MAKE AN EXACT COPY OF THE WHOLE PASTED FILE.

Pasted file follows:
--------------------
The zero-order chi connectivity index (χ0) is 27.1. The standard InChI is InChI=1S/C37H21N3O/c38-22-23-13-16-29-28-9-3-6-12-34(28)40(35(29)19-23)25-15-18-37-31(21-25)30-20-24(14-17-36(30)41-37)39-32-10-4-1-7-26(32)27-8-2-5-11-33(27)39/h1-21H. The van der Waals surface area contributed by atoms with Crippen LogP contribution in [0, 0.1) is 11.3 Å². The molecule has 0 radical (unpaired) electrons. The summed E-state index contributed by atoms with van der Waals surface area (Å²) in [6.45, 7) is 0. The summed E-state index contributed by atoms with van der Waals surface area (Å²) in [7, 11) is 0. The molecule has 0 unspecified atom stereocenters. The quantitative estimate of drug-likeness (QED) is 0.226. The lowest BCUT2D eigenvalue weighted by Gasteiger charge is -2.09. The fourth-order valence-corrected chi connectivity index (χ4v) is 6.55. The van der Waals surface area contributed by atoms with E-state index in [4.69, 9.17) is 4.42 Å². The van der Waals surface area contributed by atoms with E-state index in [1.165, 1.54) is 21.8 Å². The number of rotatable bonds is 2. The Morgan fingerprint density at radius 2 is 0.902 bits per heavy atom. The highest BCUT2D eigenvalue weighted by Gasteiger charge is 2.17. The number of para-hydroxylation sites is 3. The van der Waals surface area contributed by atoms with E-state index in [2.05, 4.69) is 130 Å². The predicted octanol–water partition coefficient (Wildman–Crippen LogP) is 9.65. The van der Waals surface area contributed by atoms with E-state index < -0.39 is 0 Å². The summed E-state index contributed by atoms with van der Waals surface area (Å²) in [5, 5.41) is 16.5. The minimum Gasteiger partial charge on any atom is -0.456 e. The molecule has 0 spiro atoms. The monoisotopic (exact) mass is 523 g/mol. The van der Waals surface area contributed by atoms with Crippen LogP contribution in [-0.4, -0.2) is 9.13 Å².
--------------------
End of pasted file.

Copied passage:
The zero-order chi connectivity index (χ0) is 27.1. The standard InChI is InChI=1S/C37H21N3O/c38-22-23-13-16-29-28-9-3-6-12-34(28)40(35(29)19-23)25-15-18-37-31(21-25)30-20-24(14-17-36(30)41-37)39-32-10-4-1-7-26(32)27-8-2-5-11-33(27)39/h1-21H. The van der Waals surface area contributed by atoms with Crippen LogP contribution in [0, 0.1) is 11.3 Å². The molecule has 0 radical (unpaired) electrons. The summed E-state index contributed by atoms with van der Waals surface area (Å²) in [6.45, 7) is 0. The summed E-state index contributed by atoms with van der Waals surface area (Å²) in [7, 11) is 0. The molecule has 0 unspecified atom stereocenters. The quantitative estimate of drug-likeness (QED) is 0.226. The lowest BCUT2D eigenvalue weighted by Gasteiger charge is -2.09. The fourth-order valence-corrected chi connectivity index (χ4v) is 6.55. The van der Waals surface area contributed by atoms with E-state index in [4.69, 9.17) is 4.42 Å². The van der Waals surface area contributed by atoms with E-state index in [1.165, 1.54) is 21.8 Å². The number of rotatable bonds is 2. The Morgan fingerprint density at radius 2 is 0.902 bits per heavy atom. The highest BCUT2D eigenvalue weighted by Gasteiger charge is 2.17. The number of para-hydroxylation sites is 3. The van der Waals surface area contributed by atoms with E-state index in [2.05, 4.69) is 130 Å². The predicted octanol–water partition coefficient (Wildman–Crippen LogP) is 9.65. The van der Waals surface area contributed by atoms with E-state index < -0.39 is 0 Å². The summed E-state index contributed by atoms with van der Waals surface area (Å²) in [5, 5.41) is 16.5. The minimum Gasteiger partial charge on any atom is -0.456 e. The molecule has 0 spiro atoms. The monoisotopic (exact) mass is 523 g/mol. The van der Waals surface area contributed by atoms with Crippen LogP contribution in [-0.4, -0.2) is 9.13 Å².